a snubbing circuit coupled to the emitter and collector of the transistor, the snubbing circuit containing a capacitor; and wherein
the current limit is a maximum collector current as a function of collector to emitter voltage during turnoff which the transistor may switch without damage; and
the capacitance of the capacitor is a function of an amount of peak collection current which the transistor load may draw exceeds the maximum switchable collector current.
12. A transistor circuit in accordance with claim 8 further comprising:
a snubbing circuit coupled to the emitter and collector of the transistor, the snubbing circuit containing a capacitor; and wherein
the current limit is a maximum collector current as a function of collector to emitter voltage during turnoff which the transistor may switch without damage; and
the capacitance of the capacitor is a function of an amount of peak collection current which the transistor load may draw exceeds the maximum switchable collector current.
Description
TECHNICAL FIELD

The present invention relates to control of peak current through transistors which are used for high power switching applications.

BACKGROUND ART

A VSCF system generates polyphase alternating current of variable frequency by means of a polyphase alternator driven at a speed varying power takeoff to an airframe propulsion engine. The resultant variable frequency alternating current is rectified by a rectification bridge to produce D.C. An inverter comprised of three pairs of power transistors has each transistor of each pair of transistors associated with each phase switched alternately on and off at the desired output frequency of the alternating current to be generated to produce three square waves of voltage at the fundamental frequency displaced 120 apart. The three square waves are filtered to produce low distortion three phase alternating current at 400 Hz for driving loads on airframes. Pulse width modulation schemes can be employed to minimize the size of the output filter.

Specifications for electrical power generating systems in airframes are specified in terms of a normal generating capacity and an overload capacity such as 75/90 KVA. The power generating system must be able to withstand generating three times the normal maximum specification which in the above example is 225 KVA for 5 seconds. This rating specification is provided in order for load protected devices to have time to activate fault protection circuits contained therein. The tripled power specification provides the necessary electrical load until the foregoing fault circuits may be tripped in the electrical loads.

In VSCF systems utilizing inverters, a snubbing circuit 10, as illustrated in FIG. 1, has been used to protect a bipolar power transistor 12 against damage caused by switching inductive loads. The snubbing circuit 10 is comprised of a diode 16 and a series capacitor 18 and a resistor 20 connected in parallel to the diode. The output voltage Vout is applied to a filter which removes harmonics prior to application to a load (not illustrated). The purpose of the snubbing circuit 10 is to prevent operation on a load line during turnoff which when switching off peak current values flowing in an inverter electrical load would damage the power transistor as described below with reference to FIG. 2. The snubbing circuit 10 functions to limit the collector-to-emitter voltage across the transistor 12 during the switching instant to a level which prevents damage to the transistor by reducing the power dissipation which is the product of the transition voltage and transistor current. The transistor current is determined by the three times normal power specification described above. As a result, the capacitance 18 must be sized to handle the three times power specification with the attendant weight penalty which in airframes is of extreme importance in the overall operational efficiency of the aircraft. The capacitance 18 dissipates energy equal to 1/2 CV2 f where C is the capacitance and the V is the voltage dropped across the capacitor and f is the switching frequency. The resistance 20 determines the rate of discharge of charge on the capacitance 18 stored during turnoff of the transistor 12. In VSCF systems the snubbing circuits 10 often must be designed to dissipate more than a kilowatt of energy. These circuits may contribute several pounds to the system's weight. The elimination of the snubbing circuit in switches of an inverter in an airframe power supply which switches high current values would increase the overall operational efficiency of the aircraft.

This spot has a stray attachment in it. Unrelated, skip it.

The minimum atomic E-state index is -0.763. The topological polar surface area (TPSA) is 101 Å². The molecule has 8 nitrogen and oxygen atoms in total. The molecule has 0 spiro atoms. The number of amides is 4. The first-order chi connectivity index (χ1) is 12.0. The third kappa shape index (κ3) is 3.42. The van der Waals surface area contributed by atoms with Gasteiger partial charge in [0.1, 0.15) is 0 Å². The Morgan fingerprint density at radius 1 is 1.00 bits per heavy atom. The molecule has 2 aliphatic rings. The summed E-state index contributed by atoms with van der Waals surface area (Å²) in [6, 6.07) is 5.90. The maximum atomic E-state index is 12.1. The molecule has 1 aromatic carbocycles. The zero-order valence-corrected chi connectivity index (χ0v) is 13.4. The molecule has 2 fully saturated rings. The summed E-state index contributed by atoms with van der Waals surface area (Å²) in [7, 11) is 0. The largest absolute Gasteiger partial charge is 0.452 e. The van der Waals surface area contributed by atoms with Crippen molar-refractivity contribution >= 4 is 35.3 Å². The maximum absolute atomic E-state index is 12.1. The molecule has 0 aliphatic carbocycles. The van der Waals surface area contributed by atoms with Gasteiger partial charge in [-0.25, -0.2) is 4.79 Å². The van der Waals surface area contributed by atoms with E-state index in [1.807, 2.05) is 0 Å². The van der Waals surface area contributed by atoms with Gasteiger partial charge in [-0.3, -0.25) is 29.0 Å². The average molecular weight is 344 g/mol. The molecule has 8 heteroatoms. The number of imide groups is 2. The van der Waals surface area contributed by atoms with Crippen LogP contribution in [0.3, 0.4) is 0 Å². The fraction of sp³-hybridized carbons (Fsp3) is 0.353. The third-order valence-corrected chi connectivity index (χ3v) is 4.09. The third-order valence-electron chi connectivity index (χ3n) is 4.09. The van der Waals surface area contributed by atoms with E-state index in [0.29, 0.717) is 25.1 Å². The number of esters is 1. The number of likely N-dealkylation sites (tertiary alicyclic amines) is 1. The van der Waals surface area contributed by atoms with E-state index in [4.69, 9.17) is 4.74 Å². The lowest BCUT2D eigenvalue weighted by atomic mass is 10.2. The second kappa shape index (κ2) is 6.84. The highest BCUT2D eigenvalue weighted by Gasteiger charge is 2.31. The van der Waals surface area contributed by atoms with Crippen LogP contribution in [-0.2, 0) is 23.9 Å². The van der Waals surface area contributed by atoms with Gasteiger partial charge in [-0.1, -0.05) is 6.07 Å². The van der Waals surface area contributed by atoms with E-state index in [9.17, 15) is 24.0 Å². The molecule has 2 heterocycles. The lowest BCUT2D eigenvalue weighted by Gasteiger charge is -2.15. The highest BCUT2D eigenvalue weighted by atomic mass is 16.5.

FIG. 2 illustrates a reverse bias safe operating area characteristic of a power transistor such as transistor 12 of FIG. 1 with the dotted line representing a Motorola MJ 13080 power transistor and the solid line representing a Motorola MJ 13081 power transistor. For inductive loads, high voltage and high current occur simultaneously across the transistor during turnoff with the base to emitter junction being reverse biased. It is necessary for the collector-to-emitter voltage to be held in the area of the graph of FIG. 2 to the left of the curved dotted and solid lines respectively for the MJ 13080 and MJ 13081 transistors in order to sustain safe operating conditions for the power transistor without damage. Operation to the right of the lines will cause damage to the power transistor. In a VSCF system the function of the snubbing circuit is to maintain the operating voltage across the transistor within the safe area to the left of the curves with the disadvantage of the snubbing circuit being the weight penalty which it represents and the energy it dissipates.